Opinion: Last week the Government announced it would extend the Royal Commission for Abuse in Care’s final report deadline from June to March 2024. This is the commission’s second extension, having received an additional five months in 2021. And though the latest extension has received a mixed response, it will give Aotearoa’s largest and most complex inquiry the time it needs.

Some survivors are frustrated with the new schedule. Their response is perfectly valid. Survivors have experienced repeated delays in their efforts to get justice. The government stonewalled the Human Rights Commission’s demands for an inquiry in 2011, and survivors continue to face delays when seeking compensation.

Also, the Government’s announcement follows a recent media furore arising from a ministerial briefing that canvassed further delays to the new redress programme. Last, the delay to the final report will delay the plans for a public governmental apology to survivors.

Many survivors will see the extension as continuing a pattern of delays.

That said, the extension means New Zealand’s Abuse in Care Commission will last just over four years – a relatively short period compared with similar inquiries overseas. Moreover, most overseas inquiries also require extensions.

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To illustrate, a similar Australian commission had a two-year extension that took that inquiry from three to five years. Canada’s seven-year investigation into abusive residential schools included a one-year extension. And a comparative British inquiry began in 2014, and which was initially expected to last five years, submitted its final report in 2022.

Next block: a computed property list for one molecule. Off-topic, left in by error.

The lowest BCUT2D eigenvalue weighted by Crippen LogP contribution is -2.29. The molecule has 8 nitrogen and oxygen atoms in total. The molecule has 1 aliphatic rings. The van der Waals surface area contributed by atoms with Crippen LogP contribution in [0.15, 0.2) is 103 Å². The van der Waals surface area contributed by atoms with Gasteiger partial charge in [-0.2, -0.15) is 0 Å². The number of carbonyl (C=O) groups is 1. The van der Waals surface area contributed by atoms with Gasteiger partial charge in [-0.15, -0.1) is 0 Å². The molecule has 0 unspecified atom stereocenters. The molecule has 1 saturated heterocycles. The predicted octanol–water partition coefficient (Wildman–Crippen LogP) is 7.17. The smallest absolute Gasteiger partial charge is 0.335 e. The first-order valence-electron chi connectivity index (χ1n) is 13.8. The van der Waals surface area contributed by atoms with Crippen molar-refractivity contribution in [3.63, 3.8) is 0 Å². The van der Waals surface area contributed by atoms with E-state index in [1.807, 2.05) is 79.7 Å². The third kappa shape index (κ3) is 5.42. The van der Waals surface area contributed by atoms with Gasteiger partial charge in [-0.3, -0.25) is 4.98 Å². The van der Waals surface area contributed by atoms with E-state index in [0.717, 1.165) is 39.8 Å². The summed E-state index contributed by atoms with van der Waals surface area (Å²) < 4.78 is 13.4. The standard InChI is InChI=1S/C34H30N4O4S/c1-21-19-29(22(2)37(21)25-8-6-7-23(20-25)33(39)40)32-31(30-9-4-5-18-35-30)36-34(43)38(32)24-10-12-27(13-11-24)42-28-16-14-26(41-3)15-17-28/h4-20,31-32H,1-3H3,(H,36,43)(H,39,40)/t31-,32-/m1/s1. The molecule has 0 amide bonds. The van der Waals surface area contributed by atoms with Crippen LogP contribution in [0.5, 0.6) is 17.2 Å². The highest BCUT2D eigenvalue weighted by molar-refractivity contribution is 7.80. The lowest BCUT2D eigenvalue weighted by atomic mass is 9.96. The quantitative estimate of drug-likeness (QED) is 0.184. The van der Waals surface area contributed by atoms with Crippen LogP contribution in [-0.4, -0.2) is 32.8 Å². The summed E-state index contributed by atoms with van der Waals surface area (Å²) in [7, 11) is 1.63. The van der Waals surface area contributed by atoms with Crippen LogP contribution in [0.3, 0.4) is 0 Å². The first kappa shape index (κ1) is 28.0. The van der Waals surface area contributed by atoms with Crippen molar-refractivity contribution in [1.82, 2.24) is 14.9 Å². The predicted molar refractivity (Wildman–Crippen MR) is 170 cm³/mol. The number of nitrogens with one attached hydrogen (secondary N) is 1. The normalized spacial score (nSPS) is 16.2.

New Zealand’s commission will be comparatively short, and it is worth recalling it originally asked to submit its final report in June 2025. The Government refused that request, imposing a June 2023 date, a timeline that the recent extension implicitly recognises as unrealistic.

Previously, the commission’s final report was to be submitted uncomfortably close to the October general election. Waiting until 2024 may help avoid submerging the report’s findings amid the political turbulence of electioneering partisanship

But why, you might ask, do these inquiries take so long and are so often delayed? The answer is that it is hard to know how big the job is before it begins.

The Abuse in Care Commission is New Zealand’s biggest, most complex inquiry. To get the evidence it needs, the commission’s investigators must dig through enormous archives of poorly organised information. Those documents are often decades old and held in badly managed repositories; sometimes comprising a box stuffed with decaying papers lodged in a garage or basement.

And there is no way of knowing which institutions have relevant documents, as relevant material comes from institutions that run the gamut from powerful and suspicious government ministries to small, now-defunct charities.